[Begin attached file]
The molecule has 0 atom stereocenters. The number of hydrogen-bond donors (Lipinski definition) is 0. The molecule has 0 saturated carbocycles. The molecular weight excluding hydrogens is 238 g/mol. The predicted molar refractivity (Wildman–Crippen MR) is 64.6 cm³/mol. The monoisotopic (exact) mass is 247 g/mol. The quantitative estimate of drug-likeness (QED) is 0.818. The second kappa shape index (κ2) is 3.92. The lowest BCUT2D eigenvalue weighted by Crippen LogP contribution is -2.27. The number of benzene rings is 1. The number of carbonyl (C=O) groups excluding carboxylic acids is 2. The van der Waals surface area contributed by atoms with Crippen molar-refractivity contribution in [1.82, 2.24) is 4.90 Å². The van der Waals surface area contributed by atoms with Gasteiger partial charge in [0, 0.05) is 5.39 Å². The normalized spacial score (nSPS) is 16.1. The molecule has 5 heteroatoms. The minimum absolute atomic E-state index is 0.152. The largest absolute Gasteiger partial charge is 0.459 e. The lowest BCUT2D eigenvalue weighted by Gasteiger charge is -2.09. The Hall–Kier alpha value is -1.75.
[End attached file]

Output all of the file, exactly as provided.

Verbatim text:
The molecule has 0 atom stereocenters. The number of hydrogen-bond donors (Lipinski definition) is 0. The molecule has 0 saturated carbocycles. The molecular weight excluding hydrogens is 238 g/mol. The predicted molar refractivity (Wildman–Crippen MR) is 64.6 cm³/mol. The monoisotopic (exact) mass is 247 g/mol. The quantitative estimate of drug-likeness (QED) is 0.818. The second kappa shape index (κ2) is 3.92. The lowest BCUT2D eigenvalue weighted by Crippen LogP contribution is -2.27. The number of benzene rings is 1. The number of carbonyl (C=O) groups excluding carboxylic acids is 2. The van der Waals surface area contributed by atoms with Crippen molar-refractivity contribution in [1.82, 2.24) is 4.90 Å². The van der Waals surface area contributed by atoms with Gasteiger partial charge in [0, 0.05) is 5.39 Å². The normalized spacial score (nSPS) is 16.1. The molecule has 5 heteroatoms. The minimum absolute atomic E-state index is 0.152. The largest absolute Gasteiger partial charge is 0.459 e. The lowest BCUT2D eigenvalue weighted by Gasteiger charge is -2.09. The Hall–Kier alpha value is -1.75.